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This Week in Tech: FCC takes up jampacked agenda

Two highly anticipated items are slated to come up at the Federal Communications Commission’s (FCC) monthly meeting Thursday: the incentive spectrum auction slated for 2015 and the transition away from traditional phone technology.

The commission will lay out what it wants to see in trials for the “Internet Protocol (IP) Transition,” which would allow phone companies to move their services from traditional phone technologies to Internet-based technologies.

Advocates for the IP transition — led by AT&T, which asked the FCC to approve the trials — say it would allow phone companies to rely more on in-demand Internet technologies. On the other side of the issue, public interest groups say a hastily done IP transition could result in consumers losing vital services, such as access to emergency help.

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According to one industry lobbyist, Thursday’s meeting will likely address those consumer issues rather than the policy issues that the trials present. As the process moves forward, the agency will want to consider how the technology switch will affect consumers, the lobbyist said.

There is already some partisan disagreement over the trials, according to Harold Feld, senior vice president of Public Knowledge. The FCC’s two Republican commissioners are looking to make the trials mandatory for phone companies in an attempt to speed up the IP transition, while the three Democrats want the trials to be voluntary for phone companies, he said.

The FCC will also hear a presentation from its task force on the incentive spectrum auction, which will involve purchasing airwaves from broadcasters and reselling them to spectrum-hungry wireless phone companies.

Though FCC Chairman Tom Wheeler announced late last year that the auction would take place in 2015 rather than 2014, observers are waiting to see what kind of parameters the agency will have for the auction.

One of the biggest issues will be whether companies can buy airwave licenses without limits. If the wireless industry leaders — AT&T and Verizon — can buy without limits, the smaller firms say they will be chased away from participating in the auction.

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But AT&T and Verizon say limiting their participation would drive down the revenue of an auction that Congress expects to raise billions of dollars, money that has already been worked into the federal budget.

Regardless of which issues are discussed during Thursday’s task force presentation, the industry is likely to respond, Feld said.

Additionally, the FCC will consider an agency policy statement on “next generation 911,” or technical standards that would allow people to contact emergency services through nontraditional technologies, including text messages.

The meeting is also set to include a staff presentation about potential reforms to how the agency runs.

As members of Congress criticize the FCC’s procedures — and consider their own proposals, including the FCC Process Reform Act that passed the House Energy and Commerce Committee by a bipartisan vote last year — the agency has created a staff working group to consider reform.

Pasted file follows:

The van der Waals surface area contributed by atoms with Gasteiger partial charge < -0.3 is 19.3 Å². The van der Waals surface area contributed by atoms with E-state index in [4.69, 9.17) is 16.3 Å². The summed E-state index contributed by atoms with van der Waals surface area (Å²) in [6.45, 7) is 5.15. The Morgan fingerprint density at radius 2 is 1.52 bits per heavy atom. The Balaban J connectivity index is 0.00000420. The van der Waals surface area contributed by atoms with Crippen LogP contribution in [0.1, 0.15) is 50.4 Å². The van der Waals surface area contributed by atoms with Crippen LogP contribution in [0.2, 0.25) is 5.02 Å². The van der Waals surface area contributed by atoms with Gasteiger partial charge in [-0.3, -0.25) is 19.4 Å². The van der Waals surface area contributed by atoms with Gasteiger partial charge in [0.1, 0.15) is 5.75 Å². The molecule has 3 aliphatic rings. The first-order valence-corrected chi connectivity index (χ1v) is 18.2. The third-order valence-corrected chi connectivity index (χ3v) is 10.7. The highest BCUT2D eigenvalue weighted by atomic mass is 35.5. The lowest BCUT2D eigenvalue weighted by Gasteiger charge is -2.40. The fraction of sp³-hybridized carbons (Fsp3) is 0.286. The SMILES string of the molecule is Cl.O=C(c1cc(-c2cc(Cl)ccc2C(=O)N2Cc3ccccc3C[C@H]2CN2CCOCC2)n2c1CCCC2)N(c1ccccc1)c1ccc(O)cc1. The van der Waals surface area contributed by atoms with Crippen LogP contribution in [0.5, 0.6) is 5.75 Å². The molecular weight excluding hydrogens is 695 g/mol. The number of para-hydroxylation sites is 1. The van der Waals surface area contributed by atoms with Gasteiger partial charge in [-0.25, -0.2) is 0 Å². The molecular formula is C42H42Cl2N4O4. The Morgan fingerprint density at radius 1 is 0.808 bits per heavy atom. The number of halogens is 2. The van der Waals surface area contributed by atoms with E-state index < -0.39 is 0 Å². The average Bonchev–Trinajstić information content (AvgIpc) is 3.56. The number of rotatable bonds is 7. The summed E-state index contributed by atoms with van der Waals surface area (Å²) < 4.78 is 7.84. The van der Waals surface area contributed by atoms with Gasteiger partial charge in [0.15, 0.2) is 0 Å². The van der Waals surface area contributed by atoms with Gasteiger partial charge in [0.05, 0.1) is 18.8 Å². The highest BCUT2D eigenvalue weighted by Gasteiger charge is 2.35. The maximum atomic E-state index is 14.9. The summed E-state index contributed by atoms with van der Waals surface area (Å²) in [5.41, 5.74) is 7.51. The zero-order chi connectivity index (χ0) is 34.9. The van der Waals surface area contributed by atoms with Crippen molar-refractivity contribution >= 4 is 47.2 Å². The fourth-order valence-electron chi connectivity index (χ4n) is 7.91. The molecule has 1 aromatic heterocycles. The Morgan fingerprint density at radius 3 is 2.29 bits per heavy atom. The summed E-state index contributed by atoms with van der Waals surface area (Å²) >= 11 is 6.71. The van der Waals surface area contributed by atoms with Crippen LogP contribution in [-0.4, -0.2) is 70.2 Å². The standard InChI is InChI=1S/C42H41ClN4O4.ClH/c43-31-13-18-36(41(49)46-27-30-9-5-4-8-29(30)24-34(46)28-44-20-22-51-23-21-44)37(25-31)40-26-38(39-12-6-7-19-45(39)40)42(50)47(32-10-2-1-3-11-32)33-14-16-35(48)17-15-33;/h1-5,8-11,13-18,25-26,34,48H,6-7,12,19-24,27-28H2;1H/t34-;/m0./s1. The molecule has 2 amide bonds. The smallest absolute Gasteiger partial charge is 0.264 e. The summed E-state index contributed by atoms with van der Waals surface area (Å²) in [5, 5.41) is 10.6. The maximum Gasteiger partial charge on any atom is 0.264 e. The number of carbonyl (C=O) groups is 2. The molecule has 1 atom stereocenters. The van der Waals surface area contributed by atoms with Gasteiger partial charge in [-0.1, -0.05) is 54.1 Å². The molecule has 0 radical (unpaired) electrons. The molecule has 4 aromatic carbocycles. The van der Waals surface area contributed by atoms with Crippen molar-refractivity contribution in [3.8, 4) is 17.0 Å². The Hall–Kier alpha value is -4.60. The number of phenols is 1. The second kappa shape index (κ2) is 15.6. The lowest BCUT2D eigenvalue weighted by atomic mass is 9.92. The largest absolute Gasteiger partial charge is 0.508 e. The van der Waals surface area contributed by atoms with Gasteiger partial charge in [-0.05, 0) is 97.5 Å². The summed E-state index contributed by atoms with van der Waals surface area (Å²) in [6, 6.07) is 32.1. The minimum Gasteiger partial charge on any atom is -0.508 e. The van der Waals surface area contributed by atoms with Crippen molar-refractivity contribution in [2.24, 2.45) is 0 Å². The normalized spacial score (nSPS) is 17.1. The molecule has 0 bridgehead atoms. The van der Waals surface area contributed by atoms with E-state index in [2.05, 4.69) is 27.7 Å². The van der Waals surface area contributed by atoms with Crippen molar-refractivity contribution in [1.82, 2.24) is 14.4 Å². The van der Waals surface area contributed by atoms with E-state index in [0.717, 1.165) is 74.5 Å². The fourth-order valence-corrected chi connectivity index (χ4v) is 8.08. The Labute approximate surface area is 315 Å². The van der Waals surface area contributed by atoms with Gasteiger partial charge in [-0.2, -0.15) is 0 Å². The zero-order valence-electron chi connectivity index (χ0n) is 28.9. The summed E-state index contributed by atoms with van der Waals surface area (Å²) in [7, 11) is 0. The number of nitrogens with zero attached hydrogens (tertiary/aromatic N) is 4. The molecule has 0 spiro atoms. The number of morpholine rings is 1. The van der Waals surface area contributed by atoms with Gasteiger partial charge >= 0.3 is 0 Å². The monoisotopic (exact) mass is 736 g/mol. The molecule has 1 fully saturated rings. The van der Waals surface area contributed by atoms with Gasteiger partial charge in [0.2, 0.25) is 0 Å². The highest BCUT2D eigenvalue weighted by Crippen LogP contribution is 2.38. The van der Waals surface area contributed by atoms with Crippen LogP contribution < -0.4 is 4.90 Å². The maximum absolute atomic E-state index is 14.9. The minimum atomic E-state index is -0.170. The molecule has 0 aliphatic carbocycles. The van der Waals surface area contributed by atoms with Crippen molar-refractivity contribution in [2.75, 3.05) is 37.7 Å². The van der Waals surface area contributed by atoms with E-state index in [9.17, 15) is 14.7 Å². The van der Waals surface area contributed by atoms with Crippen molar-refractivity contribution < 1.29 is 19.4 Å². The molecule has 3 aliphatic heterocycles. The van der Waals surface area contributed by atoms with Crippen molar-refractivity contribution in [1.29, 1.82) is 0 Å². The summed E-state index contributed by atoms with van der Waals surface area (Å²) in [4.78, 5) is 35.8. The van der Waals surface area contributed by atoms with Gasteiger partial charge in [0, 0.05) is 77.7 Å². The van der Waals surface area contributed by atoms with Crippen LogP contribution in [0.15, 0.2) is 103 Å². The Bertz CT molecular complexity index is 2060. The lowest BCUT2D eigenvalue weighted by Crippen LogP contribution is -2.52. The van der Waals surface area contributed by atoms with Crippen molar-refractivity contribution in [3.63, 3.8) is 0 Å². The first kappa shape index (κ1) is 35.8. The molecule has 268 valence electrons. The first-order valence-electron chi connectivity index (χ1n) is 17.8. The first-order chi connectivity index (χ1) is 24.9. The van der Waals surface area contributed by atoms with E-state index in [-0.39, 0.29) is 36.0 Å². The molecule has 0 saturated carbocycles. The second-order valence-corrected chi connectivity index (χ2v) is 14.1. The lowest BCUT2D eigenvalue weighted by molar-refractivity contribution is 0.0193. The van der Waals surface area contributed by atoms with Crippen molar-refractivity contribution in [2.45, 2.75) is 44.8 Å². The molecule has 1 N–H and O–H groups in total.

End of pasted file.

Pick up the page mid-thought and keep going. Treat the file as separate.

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Back on Capitol Hill, President Obama on Tuesday will deliver the State of the Union address. The tech sector will be watching to see whether he addresses issues like surveillance, increasing Internet access, commercial privacy, patent reform and high-skilled immigration.

Also on Tuesday, the House Judiciary subcommittee on intellectual property will hold a hearing on “the scope of fair use.” The panel’s examination of the fair use doctrine, which allows for the unlicensed use of copyrighted work in certain circumstances, is a part of the Judiciary Committee’s overarching look at copyright law under Chairman Bob GoodlatteRobert (Bob) William GoodlatteBottom line No documents? Hoping for legalization? Be wary of Joe Biden Press: Trump's final presidential pardon: himself MORE (R-Va.).

The State of the Net conference is happening all day on Tuesday at the Newseum in Washington. The annual event, hosted by the nonprofit Internet Education Foundation, will feature a host of lawmakers, regulators and top tech company executives.

Wheeler will sit for a discussion to kick off the annual Internet policy conference, and Sen. Rand PaulRandal (Rand) Howard PaulMcConnell about to school Trump on political power for the last time Legislatures boost security after insurrection, FBI warnings Former Missouri senator says backing Hawley was 'worst mistake of my life' MORE (R-Ky.) and Goodlatte will talk about tech policy and small-government issues.

Commerce Secretary Penny PritzkerPenny Sue PritzkerThe Hill's Morning Report - Sanders steamrolls to South Carolina primary, Super Tuesday Biden's new campaign ad features Obama speech praising him Obama Commerce secretary backs Biden's 2020 bid MORE, Sen. John ThuneJohn Randolph ThuneImpeachment trial tests Trump's grip on Senate GOP For platform regulation Congress should use a European cheat sheet Streamlining the process of prior authorization for medical and surgical procedures MORE (R-S.D.) and top Justice Department official Mythili Raman are delivering the keynotes at the event in the morning.